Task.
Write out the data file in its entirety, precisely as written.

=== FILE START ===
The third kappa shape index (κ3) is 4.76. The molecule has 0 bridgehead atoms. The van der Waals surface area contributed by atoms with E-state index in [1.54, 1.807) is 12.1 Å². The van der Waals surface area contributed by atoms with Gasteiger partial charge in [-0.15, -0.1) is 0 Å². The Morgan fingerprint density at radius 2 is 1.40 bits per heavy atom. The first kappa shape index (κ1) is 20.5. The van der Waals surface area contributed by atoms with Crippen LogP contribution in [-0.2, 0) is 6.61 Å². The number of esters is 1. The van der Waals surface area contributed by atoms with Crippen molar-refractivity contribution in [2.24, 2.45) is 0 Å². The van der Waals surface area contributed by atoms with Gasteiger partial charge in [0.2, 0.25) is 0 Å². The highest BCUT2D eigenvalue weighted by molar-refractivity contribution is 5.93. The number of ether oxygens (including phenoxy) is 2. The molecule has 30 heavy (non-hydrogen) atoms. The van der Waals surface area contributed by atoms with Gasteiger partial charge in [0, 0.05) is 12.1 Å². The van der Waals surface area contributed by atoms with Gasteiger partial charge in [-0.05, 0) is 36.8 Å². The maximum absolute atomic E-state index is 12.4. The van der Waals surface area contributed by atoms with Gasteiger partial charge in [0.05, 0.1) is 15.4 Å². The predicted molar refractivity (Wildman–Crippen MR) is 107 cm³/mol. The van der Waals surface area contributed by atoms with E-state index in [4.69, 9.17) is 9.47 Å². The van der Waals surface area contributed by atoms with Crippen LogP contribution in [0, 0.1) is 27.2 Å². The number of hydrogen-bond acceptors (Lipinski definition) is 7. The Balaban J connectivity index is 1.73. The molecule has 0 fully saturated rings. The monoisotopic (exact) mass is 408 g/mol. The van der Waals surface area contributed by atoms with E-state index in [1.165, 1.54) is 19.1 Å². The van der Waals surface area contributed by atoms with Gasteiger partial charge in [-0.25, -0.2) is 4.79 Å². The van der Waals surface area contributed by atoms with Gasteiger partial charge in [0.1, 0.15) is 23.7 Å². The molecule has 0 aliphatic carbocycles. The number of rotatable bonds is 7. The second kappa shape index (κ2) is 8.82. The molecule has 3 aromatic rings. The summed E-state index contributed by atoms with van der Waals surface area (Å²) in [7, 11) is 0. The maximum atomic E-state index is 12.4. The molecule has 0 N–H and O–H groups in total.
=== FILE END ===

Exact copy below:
The third kappa shape index (κ3) is 4.76. The molecule has 0 bridgehead atoms. The van der Waals surface area contributed by atoms with E-state index in [1.54, 1.807) is 12.1 Å². The van der Waals surface area contributed by atoms with Gasteiger partial charge in [-0.15, -0.1) is 0 Å². The Morgan fingerprint density at radius 2 is 1.40 bits per heavy atom. The first kappa shape index (κ1) is 20.5. The van der Waals surface area contributed by atoms with Crippen LogP contribution in [-0.2, 0) is 6.61 Å². The number of esters is 1. The van der Waals surface area contributed by atoms with Crippen molar-refractivity contribution in [2.24, 2.45) is 0 Å². The van der Waals surface area contributed by atoms with Gasteiger partial charge in [0.2, 0.25) is 0 Å². The highest BCUT2D eigenvalue weighted by molar-refractivity contribution is 5.93. The number of ether oxygens (including phenoxy) is 2. The molecule has 30 heavy (non-hydrogen) atoms. The van der Waals surface area contributed by atoms with Gasteiger partial charge in [0, 0.05) is 12.1 Å². The van der Waals surface area contributed by atoms with Gasteiger partial charge in [-0.05, 0) is 36.8 Å². The maximum absolute atomic E-state index is 12.4. The van der Waals surface area contributed by atoms with Gasteiger partial charge in [0.05, 0.1) is 15.4 Å². The predicted molar refractivity (Wildman–Crippen MR) is 107 cm³/mol. The van der Waals surface area contributed by atoms with E-state index in [4.69, 9.17) is 9.47 Å². The van der Waals surface area contributed by atoms with Crippen LogP contribution in [0, 0.1) is 27.2 Å². The number of hydrogen-bond acceptors (Lipinski definition) is 7. The Balaban J connectivity index is 1.73. The molecule has 0 fully saturated rings. The monoisotopic (exact) mass is 408 g/mol. The van der Waals surface area contributed by atoms with E-state index in [1.165, 1.54) is 19.1 Å². The van der Waals surface area contributed by atoms with Gasteiger partial charge in [-0.25, -0.2) is 4.79 Å². The van der Waals surface area contributed by atoms with Gasteiger partial charge in [0.1, 0.15) is 23.7 Å². The molecule has 0 aliphatic carbocycles. The number of rotatable bonds is 7. The second kappa shape index (κ2) is 8.82. The molecule has 3 aromatic rings. The summed E-state index contributed by atoms with van der Waals surface area (Å²) in [7, 11) is 0. The maximum atomic E-state index is 12.4. The molecule has 0 N–H and O–H groups in total.